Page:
Originally Posted HERE
By Madeleine Burry | Mar 27, 2018
It’s a gloomy, chilly evening, and I’m lying on a spa-style bed in a gray-colored room at Modrn Sanctuary, a wellness center in New York City. My head rests on a pillow, and my feet dangle slightly off the bed, which emits a low heat. Next to me, on a table, is a pair of headphones and an eye mask. Above me is a row of crystals, and standing beside me is Edgar, who is going to administer my first-ever crystal bed healing treatment.
How did I wind up here?
If you’ve scrolled through Instagram lately, you may have noticed that crystal healing is a big trend lately. Adele is said to be a fan, as is model Miranda Kerr. And at a party the other weekend, a woman I met took out a small velvet bag from her purse and introduced me to all of her crystals, telling me each of their purposes. I had to fight to keep my eyebrows from arching in extreme skepticism. I’m not a believer in this alternative medicine, which posits that crystals have a healing energy. What I am, though, is extremely curious. So, I made an appointment.
Before I tell you all about my session, let’s take a step back: What exactly is crystal healing?
Devotees believe crystals can help with matters physical, spiritual, and emotional. “Crystals act as a tool to create a tangible shift in my energy—an overwhelmingly good one,” says Heather Askinosie, crystal expert, co-founder of Energy Muse, and co-author of Crystal Muse: Everyday Rituals to Tune into the Real You.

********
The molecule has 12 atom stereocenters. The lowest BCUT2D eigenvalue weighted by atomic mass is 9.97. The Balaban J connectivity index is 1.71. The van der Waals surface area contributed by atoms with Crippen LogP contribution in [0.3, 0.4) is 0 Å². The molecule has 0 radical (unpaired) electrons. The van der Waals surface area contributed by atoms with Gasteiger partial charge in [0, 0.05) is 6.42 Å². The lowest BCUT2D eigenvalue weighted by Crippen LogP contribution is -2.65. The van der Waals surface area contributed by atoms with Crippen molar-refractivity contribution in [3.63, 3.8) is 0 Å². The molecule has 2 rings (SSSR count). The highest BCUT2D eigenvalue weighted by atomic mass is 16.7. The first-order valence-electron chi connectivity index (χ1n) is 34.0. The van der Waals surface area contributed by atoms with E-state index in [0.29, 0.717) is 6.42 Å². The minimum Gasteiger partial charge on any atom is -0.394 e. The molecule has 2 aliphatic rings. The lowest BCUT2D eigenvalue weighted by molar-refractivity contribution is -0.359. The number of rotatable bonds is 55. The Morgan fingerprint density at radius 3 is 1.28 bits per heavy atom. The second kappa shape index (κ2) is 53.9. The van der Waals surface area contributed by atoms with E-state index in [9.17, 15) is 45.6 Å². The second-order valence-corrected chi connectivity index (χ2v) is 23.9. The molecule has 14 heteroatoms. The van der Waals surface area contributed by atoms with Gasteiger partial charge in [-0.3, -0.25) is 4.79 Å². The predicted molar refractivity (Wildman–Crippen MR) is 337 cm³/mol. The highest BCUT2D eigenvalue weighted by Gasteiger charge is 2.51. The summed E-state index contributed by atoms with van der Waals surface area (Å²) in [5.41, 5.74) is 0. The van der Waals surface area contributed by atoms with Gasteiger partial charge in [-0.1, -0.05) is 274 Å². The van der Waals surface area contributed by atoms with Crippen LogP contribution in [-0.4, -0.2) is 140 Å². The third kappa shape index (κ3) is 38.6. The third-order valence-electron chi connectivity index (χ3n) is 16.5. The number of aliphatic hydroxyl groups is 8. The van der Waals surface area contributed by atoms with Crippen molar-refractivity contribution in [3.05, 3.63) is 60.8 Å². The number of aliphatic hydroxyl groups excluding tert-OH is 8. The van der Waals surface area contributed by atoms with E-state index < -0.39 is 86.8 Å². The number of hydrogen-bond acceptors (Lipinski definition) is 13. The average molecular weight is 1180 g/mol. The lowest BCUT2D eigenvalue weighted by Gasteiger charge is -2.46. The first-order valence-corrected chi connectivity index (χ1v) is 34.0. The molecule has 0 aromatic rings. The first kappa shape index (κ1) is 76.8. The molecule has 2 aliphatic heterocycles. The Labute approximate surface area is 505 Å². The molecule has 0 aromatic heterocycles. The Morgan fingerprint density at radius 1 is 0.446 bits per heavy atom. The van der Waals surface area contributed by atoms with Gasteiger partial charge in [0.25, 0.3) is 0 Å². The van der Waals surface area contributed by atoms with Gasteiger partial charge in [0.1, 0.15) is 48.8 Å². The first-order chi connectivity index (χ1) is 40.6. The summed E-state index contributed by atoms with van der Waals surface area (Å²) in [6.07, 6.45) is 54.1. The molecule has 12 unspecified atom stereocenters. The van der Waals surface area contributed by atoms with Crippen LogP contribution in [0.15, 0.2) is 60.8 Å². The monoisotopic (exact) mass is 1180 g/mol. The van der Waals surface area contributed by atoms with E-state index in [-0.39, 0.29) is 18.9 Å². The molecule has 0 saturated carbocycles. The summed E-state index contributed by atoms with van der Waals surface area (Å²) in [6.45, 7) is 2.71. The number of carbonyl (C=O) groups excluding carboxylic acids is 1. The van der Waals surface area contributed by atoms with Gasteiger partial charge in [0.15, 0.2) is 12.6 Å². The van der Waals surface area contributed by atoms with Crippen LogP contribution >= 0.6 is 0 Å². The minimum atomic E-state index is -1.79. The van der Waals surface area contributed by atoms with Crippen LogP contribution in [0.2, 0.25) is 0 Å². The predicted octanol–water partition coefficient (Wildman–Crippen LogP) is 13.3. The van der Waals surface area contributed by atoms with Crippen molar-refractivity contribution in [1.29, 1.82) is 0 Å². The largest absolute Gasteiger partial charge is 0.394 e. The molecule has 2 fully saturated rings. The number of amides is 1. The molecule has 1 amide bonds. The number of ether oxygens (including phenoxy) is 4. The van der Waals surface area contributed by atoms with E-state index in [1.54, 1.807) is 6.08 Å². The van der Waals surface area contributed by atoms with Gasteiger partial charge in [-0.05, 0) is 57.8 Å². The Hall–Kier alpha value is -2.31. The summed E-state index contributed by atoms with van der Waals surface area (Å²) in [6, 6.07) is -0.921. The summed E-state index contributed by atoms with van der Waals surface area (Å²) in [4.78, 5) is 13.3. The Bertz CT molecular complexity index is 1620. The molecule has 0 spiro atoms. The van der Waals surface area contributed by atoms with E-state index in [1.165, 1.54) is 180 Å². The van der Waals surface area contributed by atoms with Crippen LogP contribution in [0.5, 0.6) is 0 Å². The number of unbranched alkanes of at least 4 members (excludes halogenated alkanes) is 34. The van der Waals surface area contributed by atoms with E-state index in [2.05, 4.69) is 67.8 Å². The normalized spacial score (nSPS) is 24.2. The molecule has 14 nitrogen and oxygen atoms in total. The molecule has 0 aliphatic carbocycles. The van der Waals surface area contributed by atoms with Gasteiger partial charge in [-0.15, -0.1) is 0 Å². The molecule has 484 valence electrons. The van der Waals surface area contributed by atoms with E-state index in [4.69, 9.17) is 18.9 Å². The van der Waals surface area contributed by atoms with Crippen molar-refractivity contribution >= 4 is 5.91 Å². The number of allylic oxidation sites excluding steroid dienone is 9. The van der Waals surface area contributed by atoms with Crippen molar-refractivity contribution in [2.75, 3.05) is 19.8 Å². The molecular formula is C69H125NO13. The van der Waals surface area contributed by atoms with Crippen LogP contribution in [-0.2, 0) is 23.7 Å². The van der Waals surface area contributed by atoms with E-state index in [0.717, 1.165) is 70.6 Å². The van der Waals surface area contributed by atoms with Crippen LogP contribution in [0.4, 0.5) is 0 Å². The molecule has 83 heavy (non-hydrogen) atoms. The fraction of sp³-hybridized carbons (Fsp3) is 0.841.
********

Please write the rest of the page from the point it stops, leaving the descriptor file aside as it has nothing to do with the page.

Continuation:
“Crystals are an amplifying machine. People wear them to protect or feel or energize,” says Alexandra Janelli, certified hypnotherapist, life coach, and owner of Modrn Sanctuary. Askinosie points out that use of crystals dates back to ancient times when they used in healing ceremonies and offered as gifts to protective talismans.
Crystal bed therapy—which starts at around $120 for a 45-minute session—builds on these principles of crystal healing and the idea that harnessing crystals’ energy can be helpful. “The treatment is said to release stress, soothe anxiety, and [help practitioners] reconnect to the self,” says Askinosie.
I’m unable to find any scientific or medical studies affirming the benefits of crystal healing.
Scientists, however, beg to differ. Despite my due diligence, I’m unable to find any scientific or medical studies affirming the benefits of crystal healing. In one article I found, the authors explain that crystals are closer to charmstones than medicine, and say that any perceived benefits of crystal healing can be attributed to the strong placebo effect.
My crystal healing session
When I arrive for my session, I’m handed a sheet showing the different frequencies, measured in hertz, that can be emitted by the crystals during a session. (Crystals conduct energy naturally—that’s why you’ll find them in radios, computers, and watches.) I opt for a session with 174 Hz, labeled as “liberate,” which should “reduce pain” and “give my organs a sense of security, safety, and love, encouraging them to do their best.” (Other options on the chart have labels like “resolve,” “love,” and “elevate.”) I figure it can’t ever hurt to do something that may help my body function better.